Perform or perish, excuses will not be tolerated: Railway Minister Sadananda Gowda warns GMs, DRMs
Seeking a “comprehensive change” in the national transporter’s functioning, Railway Minister Sadananda Gowda today said it “stands much behind in efficiency, punctuality, cleanliness and services”, and warned senior officials to “perform or perish”.
“Indian Railways carries the largest number of passengers and freight, but we stand much behind in our efficiency, punctuality, cleanliness and services.
“You all need to be innovative and find solutions to these issues. Conventional thinking and present style of functioning will not help us achieve anything,” Gowda said at a conference of General Managers and Divisional Railway Managers (DRMs).
Without mincing words, Gowda made it clear that the present government’s mantra is performance and people want immediate results.
“Though we plan for five years, we need to start producing results as soon as possible. Our government’s mantra is either perform or perish. This is applicable from the last employee of Railway up to the Board,” Gowda said.
“As senior officers at cutting-edge level, you are leaders and leader always finds ways to go forward, otherwise leader cannot be a leader. People want immediate and visible changes in the performance of the Railways.
People had given clear mandate to this government headed by Narendra Modi and his team and they represent people’s aspirations. “We have promised people and it’s time for us to stand up to their expectations,” he said.
Seeking a complete change in the working culture of Railways, he said, “What people want is not few changes here and there, but a comprehensive change which takes the Railways and this country to match the best in the world.”
Referring to high-speed train as one of his priorities, Gowda said steps should be taken for introduce bullet trains in the country and average train speed should increase to 150-200 km per hour.
He said that railways should be more competitive than the road sector and also made a comparison with Chinese Railways which is “four times more efficient than ours both in terms of number of passengers carried per employee and freight carried per employee”.
Gowda said he is being flooded with complaints against railway services whether it was food or cleanliness or the issue of ticket reservation and emphasised that people want immediate changes and it should be visible.
“Why are our trains and stations not clean? Every passenger wants clean trains and stations but we are not able to keep our trains and stations clean, why?” Gowda asked.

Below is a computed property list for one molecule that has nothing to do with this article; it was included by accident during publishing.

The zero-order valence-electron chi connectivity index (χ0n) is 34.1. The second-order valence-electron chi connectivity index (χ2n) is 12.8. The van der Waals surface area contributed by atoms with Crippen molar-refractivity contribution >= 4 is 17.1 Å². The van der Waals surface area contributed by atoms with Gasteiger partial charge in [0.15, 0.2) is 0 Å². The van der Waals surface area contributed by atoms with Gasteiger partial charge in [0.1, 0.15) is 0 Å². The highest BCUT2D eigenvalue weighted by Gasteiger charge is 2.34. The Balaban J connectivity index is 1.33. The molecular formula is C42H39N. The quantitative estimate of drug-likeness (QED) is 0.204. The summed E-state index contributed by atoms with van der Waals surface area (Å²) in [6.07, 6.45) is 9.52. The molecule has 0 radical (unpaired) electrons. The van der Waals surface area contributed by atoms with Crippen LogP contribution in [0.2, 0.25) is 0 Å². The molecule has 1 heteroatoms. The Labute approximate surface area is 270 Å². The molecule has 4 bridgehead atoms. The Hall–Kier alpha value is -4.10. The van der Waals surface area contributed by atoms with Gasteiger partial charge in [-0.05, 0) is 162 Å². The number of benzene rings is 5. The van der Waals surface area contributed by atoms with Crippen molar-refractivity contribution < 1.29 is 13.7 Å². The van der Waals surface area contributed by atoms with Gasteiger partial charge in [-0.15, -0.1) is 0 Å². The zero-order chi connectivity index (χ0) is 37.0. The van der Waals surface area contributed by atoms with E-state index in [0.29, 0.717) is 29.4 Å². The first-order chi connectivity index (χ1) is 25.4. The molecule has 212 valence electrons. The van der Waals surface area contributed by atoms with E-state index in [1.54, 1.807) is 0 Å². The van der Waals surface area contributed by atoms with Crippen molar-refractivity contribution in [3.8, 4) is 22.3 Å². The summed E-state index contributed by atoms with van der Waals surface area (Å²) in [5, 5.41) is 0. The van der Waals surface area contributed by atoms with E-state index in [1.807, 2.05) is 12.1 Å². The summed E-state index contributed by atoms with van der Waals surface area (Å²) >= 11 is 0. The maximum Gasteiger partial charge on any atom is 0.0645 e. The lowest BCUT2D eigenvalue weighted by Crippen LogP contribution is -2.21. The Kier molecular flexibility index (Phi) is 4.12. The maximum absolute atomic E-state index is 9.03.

On the issue of delays, he asked “We have time schedule for every train but are our trains running punctually? Most Railways in the world run their trains on time, why not we?”
Stating that the food served was not up to the expectations of passengers, he said there is an urgent need to improve quality of food being served on rail premises.
“We need to understand that passengers do not have choice but to eat what we provide which is below par,” he said.
“Are we able to meet the demand for railway services in any part of the country? Every train is over-booked. Every day people want tracks to be built on new routes. How do we meet the demand for more trains and new lines?” he asked.
“Are our passenger amenities up to the expectations of the public, like drinking water, waiting areas and rest rooms? Are our trains safe for women and elderly passengers? How can we make our railways safe for women?” he asked.
Seeking to address the issues affecting railways he asked officials to shed hierarchy and inhibitions and come up with innovative ideas.
“Why are we not as efficient as the best in the world? Don’t our employees work? Is the funding only problem? Or do we have any other problems? Can we find ways of solving all these problems and make our railways the best in the world which matches the expectations of public at large?”
“You may find it difficult to share certain issues with your senior officers for various reasons. You are at liberty to communicate (with me) directly any issue which would bring good name to Railways and I will keep it confidential,” the Minister said.
Asking DRMs to be more assertive, the Railway Minister told them to take complete responsibility of “all the good and bad” in their division or zone.
“I want all of you to be aware of these issues and think about them and find solutions to make our railways the best in the world,” Gowda said.